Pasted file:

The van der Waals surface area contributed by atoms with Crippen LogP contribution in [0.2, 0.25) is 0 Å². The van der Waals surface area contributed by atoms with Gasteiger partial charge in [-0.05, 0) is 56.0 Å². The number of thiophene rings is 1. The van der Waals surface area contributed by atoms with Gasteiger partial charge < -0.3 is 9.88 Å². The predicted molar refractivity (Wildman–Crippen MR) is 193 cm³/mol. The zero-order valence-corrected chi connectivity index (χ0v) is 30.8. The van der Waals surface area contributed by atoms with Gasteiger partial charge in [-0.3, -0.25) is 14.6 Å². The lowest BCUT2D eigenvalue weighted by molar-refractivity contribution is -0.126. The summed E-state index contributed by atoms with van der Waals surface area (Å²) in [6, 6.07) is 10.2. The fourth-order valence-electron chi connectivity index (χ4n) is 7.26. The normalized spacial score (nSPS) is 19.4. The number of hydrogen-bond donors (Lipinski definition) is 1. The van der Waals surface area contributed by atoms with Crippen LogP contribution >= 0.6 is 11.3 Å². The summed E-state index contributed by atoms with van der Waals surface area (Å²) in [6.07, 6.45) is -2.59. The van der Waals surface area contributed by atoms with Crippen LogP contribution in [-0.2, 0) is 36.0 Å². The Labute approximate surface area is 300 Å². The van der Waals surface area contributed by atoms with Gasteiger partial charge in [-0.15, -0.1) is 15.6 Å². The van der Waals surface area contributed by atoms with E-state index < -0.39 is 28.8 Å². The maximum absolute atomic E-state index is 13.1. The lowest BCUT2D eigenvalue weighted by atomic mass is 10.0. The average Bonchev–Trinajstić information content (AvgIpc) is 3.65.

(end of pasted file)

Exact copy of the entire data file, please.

The van der Waals surface area contributed by atoms with Crippen LogP contribution in [0.2, 0.25) is 0 Å². The van der Waals surface area contributed by atoms with Gasteiger partial charge in [-0.05, 0) is 56.0 Å². The number of thiophene rings is 1. The van der Waals surface area contributed by atoms with Gasteiger partial charge < -0.3 is 9.88 Å². The predicted molar refractivity (Wildman–Crippen MR) is 193 cm³/mol. The zero-order valence-corrected chi connectivity index (χ0v) is 30.8. The van der Waals surface area contributed by atoms with Gasteiger partial charge in [-0.3, -0.25) is 14.6 Å². The lowest BCUT2D eigenvalue weighted by molar-refractivity contribution is -0.126. The summed E-state index contributed by atoms with van der Waals surface area (Å²) in [6, 6.07) is 10.2. The fourth-order valence-electron chi connectivity index (χ4n) is 7.26. The normalized spacial score (nSPS) is 19.4. The number of hydrogen-bond donors (Lipinski definition) is 1. The van der Waals surface area contributed by atoms with Crippen LogP contribution >= 0.6 is 11.3 Å². The summed E-state index contributed by atoms with van der Waals surface area (Å²) in [6.07, 6.45) is -2.59. The van der Waals surface area contributed by atoms with Crippen LogP contribution in [-0.2, 0) is 36.0 Å². The Labute approximate surface area is 300 Å². The van der Waals surface area contributed by atoms with Gasteiger partial charge in [-0.15, -0.1) is 15.6 Å². The van der Waals surface area contributed by atoms with E-state index < -0.39 is 28.8 Å². The maximum absolute atomic E-state index is 13.1. The lowest BCUT2D eigenvalue weighted by atomic mass is 10.0. The average Bonchev–Trinajstić information content (AvgIpc) is 3.65.